Humans. We are like cicadas, swarming and impossible to ignore.
I recently accompanied my wife and daughter to Taughannock Falls where they hiked and I found a place in the woods to sit. Due to what I hope is a temporary malady, I was limited to the more stationary exercise of vigorously moving my fingers while writing this column. Beneath a swaying canopy of giant trees, all I could pay attention to was humans.
Cars were legion. Also like cicades, they teemed and swarmed. Automobiles turned left and right and in and out into the myriad parking lots that scar the landscape. When they burrowed into their allotted spaces multitudes of the species pour out of them.
All ages were present, gawking and squawking and talking. Older forms of the creature, wearing loud-print shorts hanging to their knees and many wielding expensive looking walking sticks, were abundant. Big floppy hats were everywhere. I had one myself, a straw panama of which I am fond. Even so, I could still recognize how comical they are. Backward baseball caps were the favored couture of younger rovers and hikers.
For a trail that is nearly manicured, and not very long or difficult to hike, there was an enormous amount of expensive gear being lugged. That is a very human quality — to have more than necessary. Backpacks bulged with who knows what and huge water bottles hung from belts on waists. Hiking boots capable of summiting the most onerous Adirondack peaks, along with expensive Columbia shirts and pants, streamed across the landscape toward the trailhead. I’ve witnessed less prepared hikers at Glacier National Park and the Badlands. On the other hand, there were some folks wearing fewer clothes than a beauty contest and flip flops.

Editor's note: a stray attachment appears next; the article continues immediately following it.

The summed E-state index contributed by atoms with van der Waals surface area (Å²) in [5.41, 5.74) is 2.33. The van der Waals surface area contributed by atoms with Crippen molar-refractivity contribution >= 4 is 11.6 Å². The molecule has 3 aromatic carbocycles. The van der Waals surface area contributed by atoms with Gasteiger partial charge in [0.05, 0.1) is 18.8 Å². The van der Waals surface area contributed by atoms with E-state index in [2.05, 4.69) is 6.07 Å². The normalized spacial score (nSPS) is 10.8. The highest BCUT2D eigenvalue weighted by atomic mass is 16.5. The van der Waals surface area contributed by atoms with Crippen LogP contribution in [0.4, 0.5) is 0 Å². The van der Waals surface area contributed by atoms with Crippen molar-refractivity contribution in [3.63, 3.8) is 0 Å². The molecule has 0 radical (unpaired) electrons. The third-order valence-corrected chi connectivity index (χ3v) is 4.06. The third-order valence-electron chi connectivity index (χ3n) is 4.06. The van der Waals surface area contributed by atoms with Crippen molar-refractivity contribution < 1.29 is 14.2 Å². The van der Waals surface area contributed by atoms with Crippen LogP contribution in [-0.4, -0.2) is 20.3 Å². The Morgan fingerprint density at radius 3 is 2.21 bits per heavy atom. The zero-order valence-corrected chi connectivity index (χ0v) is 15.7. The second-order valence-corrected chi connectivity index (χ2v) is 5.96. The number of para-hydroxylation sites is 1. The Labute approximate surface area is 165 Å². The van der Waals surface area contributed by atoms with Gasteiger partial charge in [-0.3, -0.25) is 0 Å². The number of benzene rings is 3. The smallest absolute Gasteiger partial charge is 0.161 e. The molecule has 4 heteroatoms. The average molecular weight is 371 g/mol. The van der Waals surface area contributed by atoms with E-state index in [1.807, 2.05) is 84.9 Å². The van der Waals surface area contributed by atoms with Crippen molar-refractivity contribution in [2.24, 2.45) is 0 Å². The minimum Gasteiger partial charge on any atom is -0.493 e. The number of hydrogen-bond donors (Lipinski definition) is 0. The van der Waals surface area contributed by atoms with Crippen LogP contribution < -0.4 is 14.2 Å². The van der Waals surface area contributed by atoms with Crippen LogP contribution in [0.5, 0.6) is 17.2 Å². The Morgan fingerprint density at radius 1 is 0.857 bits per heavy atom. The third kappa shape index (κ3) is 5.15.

I couldn’t help but think of the scene in the movie, The Matrix, between Agent Smith, an evil computer avatar, and Neo, the Epic’s hero. “It came to me when I tried to classify your species and I realized that you’re not actually mammals,” Smith smirks. “Every mammal on this planet instinctively develops a natural equilibrium with the surrounding environment but you humans do not…” Then he declares that humans are actually a virus.
Just then a middle-aged couple walked by where I sat with a computer in my lap while typing a Google search into my smart phone. I caught what seemed like an incredulous look in their eyes. There I was, held in the shade of fifty foot tall trees with bird songs and insect tweets a symphony to bath my ears, but their glare said it all. I surely appeared to them as a slothful appendage of godless, soulless, technology oblivious to the beauty of my surroundings. In other words, a human.
Then I suddenly saw myself: A human acting like a human, while critiquing other humans. I was the perfect example of the essential problem with social media, which is technology used to create an enormous distance between members of the same species sharing the same spaces — the same planet.
Our computers and smartphones, and the news media too, tend to ignite fragmentation instead of helping us seek equilbrium within our species. No doubt, we are a problem for each other and the planet, but we need not make it worse.